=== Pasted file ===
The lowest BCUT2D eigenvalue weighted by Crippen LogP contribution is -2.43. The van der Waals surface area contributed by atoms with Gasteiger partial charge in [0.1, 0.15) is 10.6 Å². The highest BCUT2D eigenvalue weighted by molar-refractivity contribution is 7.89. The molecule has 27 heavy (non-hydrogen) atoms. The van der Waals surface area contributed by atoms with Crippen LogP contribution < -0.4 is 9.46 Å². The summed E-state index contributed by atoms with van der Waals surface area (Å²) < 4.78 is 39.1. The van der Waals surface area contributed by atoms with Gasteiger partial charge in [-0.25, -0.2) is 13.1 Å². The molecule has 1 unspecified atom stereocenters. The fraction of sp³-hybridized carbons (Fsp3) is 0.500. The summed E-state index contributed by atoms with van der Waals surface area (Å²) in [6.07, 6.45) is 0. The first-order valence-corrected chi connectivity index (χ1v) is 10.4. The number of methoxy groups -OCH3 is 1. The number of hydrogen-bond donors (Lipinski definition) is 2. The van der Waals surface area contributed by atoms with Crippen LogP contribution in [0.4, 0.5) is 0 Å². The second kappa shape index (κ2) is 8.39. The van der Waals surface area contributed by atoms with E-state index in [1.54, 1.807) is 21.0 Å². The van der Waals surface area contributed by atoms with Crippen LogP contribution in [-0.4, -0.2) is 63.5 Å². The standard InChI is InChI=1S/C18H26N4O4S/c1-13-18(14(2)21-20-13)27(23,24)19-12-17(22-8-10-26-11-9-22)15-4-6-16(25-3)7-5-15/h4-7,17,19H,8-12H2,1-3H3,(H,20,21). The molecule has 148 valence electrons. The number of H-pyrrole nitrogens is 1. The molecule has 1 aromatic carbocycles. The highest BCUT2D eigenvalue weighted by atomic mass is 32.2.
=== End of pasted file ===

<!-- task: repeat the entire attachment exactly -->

The lowest BCUT2D eigenvalue weighted by Crippen LogP contribution is -2.43. The van der Waals surface area contributed by atoms with Gasteiger partial charge in [0.1, 0.15) is 10.6 Å². The highest BCUT2D eigenvalue weighted by molar-refractivity contribution is 7.89. The molecule has 27 heavy (non-hydrogen) atoms. The van der Waals surface area contributed by atoms with Crippen LogP contribution < -0.4 is 9.46 Å². The summed E-state index contributed by atoms with van der Waals surface area (Å²) < 4.78 is 39.1. The van der Waals surface area contributed by atoms with Gasteiger partial charge in [-0.25, -0.2) is 13.1 Å². The molecule has 1 unspecified atom stereocenters. The fraction of sp³-hybridized carbons (Fsp3) is 0.500. The summed E-state index contributed by atoms with van der Waals surface area (Å²) in [6.07, 6.45) is 0. The first-order valence-corrected chi connectivity index (χ1v) is 10.4. The number of methoxy groups -OCH3 is 1. The number of hydrogen-bond donors (Lipinski definition) is 2. The van der Waals surface area contributed by atoms with Crippen LogP contribution in [0.4, 0.5) is 0 Å². The second kappa shape index (κ2) is 8.39. The van der Waals surface area contributed by atoms with E-state index in [1.54, 1.807) is 21.0 Å². The van der Waals surface area contributed by atoms with Crippen LogP contribution in [-0.4, -0.2) is 63.5 Å². The standard InChI is InChI=1S/C18H26N4O4S/c1-13-18(14(2)21-20-13)27(23,24)19-12-17(22-8-10-26-11-9-22)15-4-6-16(25-3)7-5-15/h4-7,17,19H,8-12H2,1-3H3,(H,20,21). The molecule has 148 valence electrons. The number of H-pyrrole nitrogens is 1. The molecule has 1 aromatic carbocycles. The highest BCUT2D eigenvalue weighted by atomic mass is 32.2.